RaspiXUD Guide

This guide is written for market makers & traders to turn a Raspberry Pi into an always-on xud node.

RaspiXUD setup (plants are optional)

Two options are available:

  1. Light setup using Neutrino and Infura. This keeps the setup light-weight & cheap, but requires to trust entities like Infura.

  2. Full setup using bitcoind, litecoind and geth. Requires more resources and an SSD, but keeps the setup trustless.

If you are not sure, we recommend to start with the light setup. If you opt for the Pi4 4GB, you can switch to the full setup at any time.

Reference Shopping List (Spain)

Pi Basic Setup

  1. Download Ubuntu 64-bit for the Pi on your computer. Any other 64-bit (also called arm64, aarch64, armv8) linux os for the Pi is fine. 32-bit (armv7) is currently not supported.

  2. Insert the microSD card into your computer and follow the flash instructions.

  3. Optional: If you don't have a screen, usb keyboard and even an ethernet cable available, you can pre-configure Wifi for a headless setup.

    # on your linux computer, cd to the mounted microSD card partition "writable" and copy the wifi sample file. If you can't see any partition called "writable", then you are probably running something other than linux and need to figure out how to mount an ext4 filesystem.
    sudo cp ./usr/share/doc/netplan/examples/wireless.yaml ./etc/netplan/
    # open the file to edit
    sudo nano ./etc/netplan/wireless.yaml
    # strip down the file to the bare minmum for the Pi to get an IP automatically assigned by your router
    network:
    version: 2
    wifis:
    wlan0:
    dhcp4: yes
    dhcp6: no
    access-points:
    "<YOUR WIFI SSID>":
    password: "<YOUR WIFI PASSWORD>"
    # if you can't access your router to read out your Pi's IP, you can also configure a static IP now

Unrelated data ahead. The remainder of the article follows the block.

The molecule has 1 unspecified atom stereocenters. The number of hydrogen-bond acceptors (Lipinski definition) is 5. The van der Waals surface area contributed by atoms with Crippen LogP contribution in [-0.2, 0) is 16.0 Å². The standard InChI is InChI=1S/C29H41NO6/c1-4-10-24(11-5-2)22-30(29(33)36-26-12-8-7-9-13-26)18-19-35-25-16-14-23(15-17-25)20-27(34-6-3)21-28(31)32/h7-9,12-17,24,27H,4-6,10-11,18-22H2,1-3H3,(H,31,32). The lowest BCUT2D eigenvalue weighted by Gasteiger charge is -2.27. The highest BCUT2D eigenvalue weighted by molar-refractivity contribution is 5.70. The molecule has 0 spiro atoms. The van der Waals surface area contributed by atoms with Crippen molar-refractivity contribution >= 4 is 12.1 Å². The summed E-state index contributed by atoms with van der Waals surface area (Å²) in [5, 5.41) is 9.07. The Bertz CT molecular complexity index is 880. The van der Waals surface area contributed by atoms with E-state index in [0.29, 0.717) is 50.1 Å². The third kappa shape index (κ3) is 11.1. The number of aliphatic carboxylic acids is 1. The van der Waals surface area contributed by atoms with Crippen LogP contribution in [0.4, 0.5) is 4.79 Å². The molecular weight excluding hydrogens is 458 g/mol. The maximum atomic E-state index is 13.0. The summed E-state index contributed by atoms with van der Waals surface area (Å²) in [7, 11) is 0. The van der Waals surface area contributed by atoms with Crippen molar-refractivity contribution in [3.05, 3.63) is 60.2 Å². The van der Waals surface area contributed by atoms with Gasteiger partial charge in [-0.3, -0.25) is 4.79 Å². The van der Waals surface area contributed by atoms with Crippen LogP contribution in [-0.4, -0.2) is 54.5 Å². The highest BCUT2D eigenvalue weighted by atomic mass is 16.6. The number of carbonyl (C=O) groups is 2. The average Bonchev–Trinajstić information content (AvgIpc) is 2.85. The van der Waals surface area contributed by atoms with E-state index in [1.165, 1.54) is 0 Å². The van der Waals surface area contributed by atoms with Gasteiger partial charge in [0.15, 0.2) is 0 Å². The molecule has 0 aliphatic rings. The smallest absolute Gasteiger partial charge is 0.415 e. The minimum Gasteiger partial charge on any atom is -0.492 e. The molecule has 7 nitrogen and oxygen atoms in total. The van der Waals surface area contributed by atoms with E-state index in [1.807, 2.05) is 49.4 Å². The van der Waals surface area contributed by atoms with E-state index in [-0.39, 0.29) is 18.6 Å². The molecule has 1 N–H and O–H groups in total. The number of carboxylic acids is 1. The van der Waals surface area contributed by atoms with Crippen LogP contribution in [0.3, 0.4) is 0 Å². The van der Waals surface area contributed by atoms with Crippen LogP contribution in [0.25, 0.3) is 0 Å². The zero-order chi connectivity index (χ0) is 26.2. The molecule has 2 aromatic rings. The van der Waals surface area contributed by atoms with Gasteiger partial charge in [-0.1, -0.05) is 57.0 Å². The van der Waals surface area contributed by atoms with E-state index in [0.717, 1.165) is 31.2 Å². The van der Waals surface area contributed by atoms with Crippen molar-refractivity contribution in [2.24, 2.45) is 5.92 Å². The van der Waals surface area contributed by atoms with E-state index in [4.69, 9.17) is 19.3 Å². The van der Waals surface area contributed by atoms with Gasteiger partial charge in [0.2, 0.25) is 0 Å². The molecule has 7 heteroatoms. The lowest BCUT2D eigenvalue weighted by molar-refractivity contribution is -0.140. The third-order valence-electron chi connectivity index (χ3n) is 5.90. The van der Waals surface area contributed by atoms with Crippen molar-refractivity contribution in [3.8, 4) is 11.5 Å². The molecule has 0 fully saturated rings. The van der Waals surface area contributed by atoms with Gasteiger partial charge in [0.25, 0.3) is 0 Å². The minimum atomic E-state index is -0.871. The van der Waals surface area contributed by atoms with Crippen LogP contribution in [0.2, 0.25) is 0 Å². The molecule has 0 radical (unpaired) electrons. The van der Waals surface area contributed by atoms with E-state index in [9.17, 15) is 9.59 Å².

addresses: [192.168.1.42/24]
    gateway4: 192.168.1.1
    nameservers:
    addresses: [192.168.1.1, 8.8.8.8]
    # CTRL+S, CTRL+X.
  4. Insert the microSD card into your Pi, connect it to your router via ethernet cable and to a power supply. Connecting a screen via HDMI and a USB keyboard makes life easier, but checking the assigned IP in your router and SSHing in from your computer works too.

  5. Follow the inital setup instructions. Default user + password is ubuntu. You will be asked to change the password on first login.

  6. Update ubuntu via sudo apt update && sudo apt upgrade

  7. Install docker following the official instructions (select arm64 in step 4 of "Set up the repository"). At the time of writing, ubuntu 19.10 was still not supported in the official docker repos. If you see an error along the lines 'docker-ce' has no installation candidate, run this to set up the repository instead:

    sudo add-apt-repository \
    "deb [arch=arm64] https://download.docker.com/linux/ubuntu \
    disco \
    stable"
  8. Add new user xud:

ubuntu@ubuntu:~$ sudo adduser xud
Adding user `xud' ...
Adding new group `xud' (1001) ...
Adding new user `xud' (1001) with group `xud' ...
Creating home directory `/home/xud' ...
Copying files from `/etc/skel' ...
New password:
Retype new password:
passwd: password updated successfully
Changing the user information for xud
Enter the new value, or press ENTER for the default
Full Name []:
Room Number []:
Work Phone []:
Home Phone []:
Other []:
Is the information correct? [Y/n] ubuntu@ubuntu:~$ Y
  1. Add the xud user to the sudo group (advanced users can skip this and use another user to run sudo commands), the docker group and test if docker is working:

    ubuntu@ubuntu:~$ sudo usermod -aG sudo xud
    ubuntu@ubuntu:~$ sudo usermod -aG docker xud
    # switch to user xud
    ubuntu@ubuntu:~$ sudo su - xud